Talking tech since 2003

Like most of you, I am following the refugee crisis in Europe with great interest. Hundreds of thousands of refugees are spilling across European borders, leaving everything behind, in search of a better life for them and their loved ones. However, what is less publicized in this crisis is that many of the refugees are highly educated with technical skills, but they simply lack the financials means and resources to advance in their native country.

The refugee experience affects everyone differently, but for two entrepreneurs it stimulated their creative drive and helped inspire them to design and create a new communication solution that addressed the needs they, as well as other refugees, faced. The two are Ammar Naamat and Nawar Nory, refugee entrepreneurs, originally from Iraq, now living in the United States.

Nawar and Ammar met while working for a telecom carrier in Baghdad. They realized that in order to advance their careers and make a better life, a change in scenery was necessary. Living and working in Iraq was fraught with difficulties as computers were expensive and scarce, electricity was never reliable, and neither of them had access to the internet until 2001. At the outbreak of the war of the 2000s, the two separately decided to immigrate to the West. The process was long and arduous, lasting a total of 7 years from start to finish. Nawar was eventually protected by Canadian refugee law, however Ammar had to wait with his family in the Middle East for an additional two years until the United States granted him refugee status.

tazaAfter a few years, the two met again and decided to collaborate on a project. Driven and inspired by their entrepreneurial ambition and refugee experiences, Ammar and Nawar wanted to create a space that was both safe and flexible to share experiences and stay in touch with family members spread across the globe. Essentially an app that was both founded on the principles of privacy and ease of use. This led to them developing Taza, is a group messaging app that provides users with an outlet to share social content with close friends and family, without using traditional methods of current social platforms such as Facebook and Twitter. However, Taza also has the added caveat of being exclusive to users who mutually share each other’s contacts information. Think of it as Facebook Messenger synced exclusively to your phone contacts.

“Taza was created out of a need for privacy, organization of content and flexibility,” says Nawar. “We have families everywhere and the best way to keep in touch with them safely and economically was using messenger apps. Taza became a bridge between a communication app and a social feed, with the ability to have all your content offline with you, by being mindful of data charges that may come.”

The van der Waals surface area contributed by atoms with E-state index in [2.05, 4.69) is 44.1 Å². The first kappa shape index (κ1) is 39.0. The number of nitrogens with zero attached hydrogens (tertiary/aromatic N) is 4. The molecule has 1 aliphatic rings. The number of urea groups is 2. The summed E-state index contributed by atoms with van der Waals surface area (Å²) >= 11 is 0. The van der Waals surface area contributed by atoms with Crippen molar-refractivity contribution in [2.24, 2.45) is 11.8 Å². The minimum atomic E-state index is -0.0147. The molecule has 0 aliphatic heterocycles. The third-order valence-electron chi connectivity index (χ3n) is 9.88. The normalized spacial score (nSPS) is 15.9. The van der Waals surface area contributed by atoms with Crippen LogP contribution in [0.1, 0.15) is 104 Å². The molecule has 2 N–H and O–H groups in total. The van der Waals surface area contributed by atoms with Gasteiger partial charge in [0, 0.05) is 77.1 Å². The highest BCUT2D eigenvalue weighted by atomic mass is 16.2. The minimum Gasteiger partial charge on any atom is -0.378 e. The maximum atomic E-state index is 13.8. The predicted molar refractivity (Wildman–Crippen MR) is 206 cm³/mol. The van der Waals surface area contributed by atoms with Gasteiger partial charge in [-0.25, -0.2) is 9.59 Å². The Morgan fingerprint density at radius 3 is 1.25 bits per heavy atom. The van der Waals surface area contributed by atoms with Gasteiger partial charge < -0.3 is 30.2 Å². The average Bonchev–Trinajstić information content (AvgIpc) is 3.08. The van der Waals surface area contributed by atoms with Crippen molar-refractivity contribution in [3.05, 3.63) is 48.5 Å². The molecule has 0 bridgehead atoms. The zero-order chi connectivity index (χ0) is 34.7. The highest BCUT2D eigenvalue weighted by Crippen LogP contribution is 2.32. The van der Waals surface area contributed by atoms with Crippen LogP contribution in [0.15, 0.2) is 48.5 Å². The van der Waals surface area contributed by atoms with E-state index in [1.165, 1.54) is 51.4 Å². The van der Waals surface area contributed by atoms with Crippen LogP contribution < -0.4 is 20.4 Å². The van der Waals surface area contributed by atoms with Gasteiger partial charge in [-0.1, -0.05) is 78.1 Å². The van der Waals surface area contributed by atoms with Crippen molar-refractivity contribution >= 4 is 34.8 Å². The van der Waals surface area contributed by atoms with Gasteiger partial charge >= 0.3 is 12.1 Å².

The Taza team claim that the combination of social media and messaging in Taza provides a more advanced and efficient method to stay in touch with all of your important contacts. Nawar and Ammar state that the cornerstone of Taza is it’s easy to use group messaging. With just one click, Taza enables users to seamlessly create groups within the app. Rather than having to update all of your social and messaging platforms, they argue that Taza eliminates that necessity, and eases the process of staying in touch with all the people in your life closest to you.

Coming from a place where data and connectivity were extremely limited, Nawar and Ammar understood that this can be a complete barrier to communication and sharing. Data usage in Taza is minimal and will not bombard you with constant notifications and updates. Taza does require data to be used like all messaging apps, as new content can be downloaded directly to the mobile device, but at that stage the content is saved and users can freely browse content offline. Taza also ensures that all correspondence within the app secured through private servers.

Taza faces an uphill battle to compete with the likes of Whatsapp and Facebook Messenger. These messaging apps are firmly entrenched as industry leaders. However, if Taza can establish itself as a streamlined way for personal communication, it may be able to find its niche market and have sustainability for the future. Moreover, entrepreneurs like Ammar and Nawar are showing the emergence of a trend of refugees who are attempting to solve the current crisis through tech.


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